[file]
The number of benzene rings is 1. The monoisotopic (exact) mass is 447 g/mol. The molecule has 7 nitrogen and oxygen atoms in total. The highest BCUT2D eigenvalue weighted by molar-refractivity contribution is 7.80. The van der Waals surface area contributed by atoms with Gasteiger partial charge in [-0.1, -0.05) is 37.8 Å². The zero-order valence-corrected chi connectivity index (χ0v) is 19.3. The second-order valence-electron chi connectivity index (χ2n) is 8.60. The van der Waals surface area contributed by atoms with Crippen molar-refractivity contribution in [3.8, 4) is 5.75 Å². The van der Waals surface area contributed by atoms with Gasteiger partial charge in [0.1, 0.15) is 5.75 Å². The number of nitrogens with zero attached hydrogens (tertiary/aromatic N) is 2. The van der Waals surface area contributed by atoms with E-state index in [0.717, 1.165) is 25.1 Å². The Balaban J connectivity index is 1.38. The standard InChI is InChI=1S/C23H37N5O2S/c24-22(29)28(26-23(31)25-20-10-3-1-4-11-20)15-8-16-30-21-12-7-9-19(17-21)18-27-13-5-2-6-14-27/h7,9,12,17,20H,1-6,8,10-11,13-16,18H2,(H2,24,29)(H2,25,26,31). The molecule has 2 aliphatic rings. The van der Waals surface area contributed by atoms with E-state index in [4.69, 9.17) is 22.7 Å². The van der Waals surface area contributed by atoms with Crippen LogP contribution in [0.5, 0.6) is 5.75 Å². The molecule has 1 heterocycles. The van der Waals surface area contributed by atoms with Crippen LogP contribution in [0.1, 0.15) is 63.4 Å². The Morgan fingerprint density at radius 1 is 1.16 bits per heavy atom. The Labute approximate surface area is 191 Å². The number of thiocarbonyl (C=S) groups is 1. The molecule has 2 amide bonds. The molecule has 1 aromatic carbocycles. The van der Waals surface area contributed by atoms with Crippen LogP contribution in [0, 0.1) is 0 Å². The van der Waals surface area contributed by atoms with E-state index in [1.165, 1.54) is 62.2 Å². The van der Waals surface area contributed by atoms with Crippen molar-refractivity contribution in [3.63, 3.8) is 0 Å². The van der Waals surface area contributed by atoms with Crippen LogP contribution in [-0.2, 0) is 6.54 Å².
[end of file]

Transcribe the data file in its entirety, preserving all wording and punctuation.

The number of benzene rings is 1. The monoisotopic (exact) mass is 447 g/mol. The molecule has 7 nitrogen and oxygen atoms in total. The highest BCUT2D eigenvalue weighted by molar-refractivity contribution is 7.80. The van der Waals surface area contributed by atoms with Gasteiger partial charge in [-0.1, -0.05) is 37.8 Å². The zero-order valence-corrected chi connectivity index (χ0v) is 19.3. The second-order valence-electron chi connectivity index (χ2n) is 8.60. The van der Waals surface area contributed by atoms with Crippen molar-refractivity contribution in [3.8, 4) is 5.75 Å². The van der Waals surface area contributed by atoms with Gasteiger partial charge in [0.1, 0.15) is 5.75 Å². The number of nitrogens with zero attached hydrogens (tertiary/aromatic N) is 2. The van der Waals surface area contributed by atoms with E-state index in [0.717, 1.165) is 25.1 Å². The Balaban J connectivity index is 1.38. The standard InChI is InChI=1S/C23H37N5O2S/c24-22(29)28(26-23(31)25-20-10-3-1-4-11-20)15-8-16-30-21-12-7-9-19(17-21)18-27-13-5-2-6-14-27/h7,9,12,17,20H,1-6,8,10-11,13-16,18H2,(H2,24,29)(H2,25,26,31). The molecule has 2 aliphatic rings. The van der Waals surface area contributed by atoms with E-state index in [4.69, 9.17) is 22.7 Å². The van der Waals surface area contributed by atoms with Crippen LogP contribution in [0.5, 0.6) is 5.75 Å². The molecule has 1 heterocycles. The van der Waals surface area contributed by atoms with Crippen LogP contribution in [0.1, 0.15) is 63.4 Å². The Morgan fingerprint density at radius 1 is 1.16 bits per heavy atom. The Labute approximate surface area is 191 Å². The number of thiocarbonyl (C=S) groups is 1. The molecule has 2 amide bonds. The molecule has 1 aromatic carbocycles. The van der Waals surface area contributed by atoms with Crippen LogP contribution in [0, 0.1) is 0 Å². The van der Waals surface area contributed by atoms with E-state index in [1.165, 1.54) is 62.2 Å². The van der Waals surface area contributed by atoms with Crippen molar-refractivity contribution in [3.63, 3.8) is 0 Å². The van der Waals surface area contributed by atoms with Crippen LogP contribution in [-0.2, 0) is 6.54 Å².